Not So Brady: 4 Rules for Staying Together When You Remarry with Kids
There’s a story … of a lovely lady … who meets her prince charming and the two of them with their six combined children live happily ever after.
Having been Cindy Brady myself — if you changed my stepsister into a boy and fused my twin sister and I into one girl, then you have it: the perfect Brady family — I know that there are bigger problems in the house than Jan’s inferiority complex to Marsha, Peter’s near death experience with a tarantula in Hawaii, and Greg getting a tad chilled in the meat freezer at Sam’s Butcher Shop when he gets locked in there. (Yes, I watched a lot of TV as a kid.)
The real issues? Peter hates Carol. He totally resents her because ever since she and her big hair came to stay, his dad isn’t around to throw the football or to check over his homework. And Cindy hates Mike. Despises him. Why should he tell her what to do? He’s not her dad. Plus he’s just a dweeb.
It’s worth investigating what makes a real Brady family tick because approximately half of all marriages in the US each year are remarriages for one or both partners and 65 percent of them involve children from a previous relationships. The divorce rate for remarriages with children are 50 percent higher than the marriages with no kids.
How do you make it work?
Here are four tips from Wednesday Martin, Ph.D., author of Stepmonster: A New Look at Why Real Stepmothers Think, Feel, and Act the Way We Do.
1. Form an airtight, solid relationship and show it to your kids.
Martin suggests doing this in small, simple ways like holding hands or telling them about one of your couple rituals, like where you go for breakfast on Saturday mornings. Having an airtight marriage means acting like a team, especially when it comes to conflicts about discipline and manners.
2. Have some childless time with each other.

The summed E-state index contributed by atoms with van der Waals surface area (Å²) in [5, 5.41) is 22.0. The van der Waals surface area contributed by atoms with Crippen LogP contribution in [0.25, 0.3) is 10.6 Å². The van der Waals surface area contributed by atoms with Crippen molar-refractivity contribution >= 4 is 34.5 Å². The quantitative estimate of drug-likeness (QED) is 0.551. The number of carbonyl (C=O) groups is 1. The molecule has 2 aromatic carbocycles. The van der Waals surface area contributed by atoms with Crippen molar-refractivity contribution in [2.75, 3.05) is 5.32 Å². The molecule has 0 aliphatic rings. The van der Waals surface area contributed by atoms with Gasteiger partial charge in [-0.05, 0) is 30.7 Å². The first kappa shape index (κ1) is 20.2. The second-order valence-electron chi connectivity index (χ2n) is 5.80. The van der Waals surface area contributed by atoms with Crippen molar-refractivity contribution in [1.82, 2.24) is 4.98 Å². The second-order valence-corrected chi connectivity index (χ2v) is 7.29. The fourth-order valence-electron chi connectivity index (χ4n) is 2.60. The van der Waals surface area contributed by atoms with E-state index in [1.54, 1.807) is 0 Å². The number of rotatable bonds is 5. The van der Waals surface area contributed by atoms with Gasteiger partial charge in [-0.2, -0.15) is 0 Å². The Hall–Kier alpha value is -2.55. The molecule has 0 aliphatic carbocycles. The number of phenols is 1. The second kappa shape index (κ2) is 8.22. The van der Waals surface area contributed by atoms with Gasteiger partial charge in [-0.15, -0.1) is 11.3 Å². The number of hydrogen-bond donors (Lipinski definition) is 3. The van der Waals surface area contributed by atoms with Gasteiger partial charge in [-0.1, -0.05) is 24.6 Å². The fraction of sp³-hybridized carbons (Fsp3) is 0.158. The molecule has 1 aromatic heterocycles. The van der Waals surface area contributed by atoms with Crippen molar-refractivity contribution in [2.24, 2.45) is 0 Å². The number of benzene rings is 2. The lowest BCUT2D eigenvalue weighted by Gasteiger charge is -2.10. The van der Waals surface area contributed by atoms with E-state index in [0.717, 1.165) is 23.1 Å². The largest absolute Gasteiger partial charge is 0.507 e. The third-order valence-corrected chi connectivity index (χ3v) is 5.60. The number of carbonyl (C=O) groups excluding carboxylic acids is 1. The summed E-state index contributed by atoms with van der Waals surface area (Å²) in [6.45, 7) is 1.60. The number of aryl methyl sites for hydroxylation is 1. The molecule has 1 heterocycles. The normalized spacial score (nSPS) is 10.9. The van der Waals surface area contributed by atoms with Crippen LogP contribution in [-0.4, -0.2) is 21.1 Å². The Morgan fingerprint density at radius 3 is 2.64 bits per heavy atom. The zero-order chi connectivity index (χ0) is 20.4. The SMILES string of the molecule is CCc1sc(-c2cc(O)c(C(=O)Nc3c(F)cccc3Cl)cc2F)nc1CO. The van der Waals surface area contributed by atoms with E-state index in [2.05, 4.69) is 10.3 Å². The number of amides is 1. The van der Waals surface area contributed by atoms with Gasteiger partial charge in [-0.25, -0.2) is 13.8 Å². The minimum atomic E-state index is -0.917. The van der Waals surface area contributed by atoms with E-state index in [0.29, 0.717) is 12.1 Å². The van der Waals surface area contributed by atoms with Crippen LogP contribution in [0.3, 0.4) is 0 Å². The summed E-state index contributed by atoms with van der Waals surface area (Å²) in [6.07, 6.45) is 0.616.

Acting as a team and conveying a solid relationship to your kids is easier if you take time to nurture it, says Martin. She urges full-time stepmothers to take a childless vacation each year, to carve out a few days in the year where you can just be a couple. Date nights work, as does making your bedroom a childfree zone.
3. Learn how to fight.
Fighting doesn’t doom a relationship, says Martin. Fighting the wrong way does. She writes, “According to marital experts, it’s not fighting itself or even the frequency of fighting that leads to marital instability. It’s the way people fight. Some fighting styles can destroy a marriage, while others can actually strengthen it.”
- Cushion a hard request between two loving acknowledgements (“I know it’s difficult to deal with the tension between your kids and me. But I would just really like them to say hello to me when I walk in a room; Thank you for being so considerate of my feelings.”);
- Put off an argument until a better time;
- Know when to walk away from a fight;
- Avoid the “four horsemen” of fights: criticism, contempt, defensiveness, and stonewalling;
- Break the tension with humor whenever possible.
4. Open up.
Ultimately, what binds a couple together more than anything, argues Martin, is opening up and being honest with each other, to risk rejection and fess up to your partner about why your feelings are hurt and what is so difficult in the union of families. She writes: “For women with stepchildren, that may mean swallowing your pride and making yourself vulnerable just when you feel most misunderstood and betrayed. But it is also likely to open the door to greater emotional closeness and a partnership that beats the odds.”
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Borchard, T. (2018). Not So Brady: 4 Rules for Staying Together When You Remarry with Kids. Psych Central. Retrieved on October 1, 2020, from https://psychcentral.com/blog/not-so-brady-4-rules-for-staying-together-when-you-remarry-with-kids/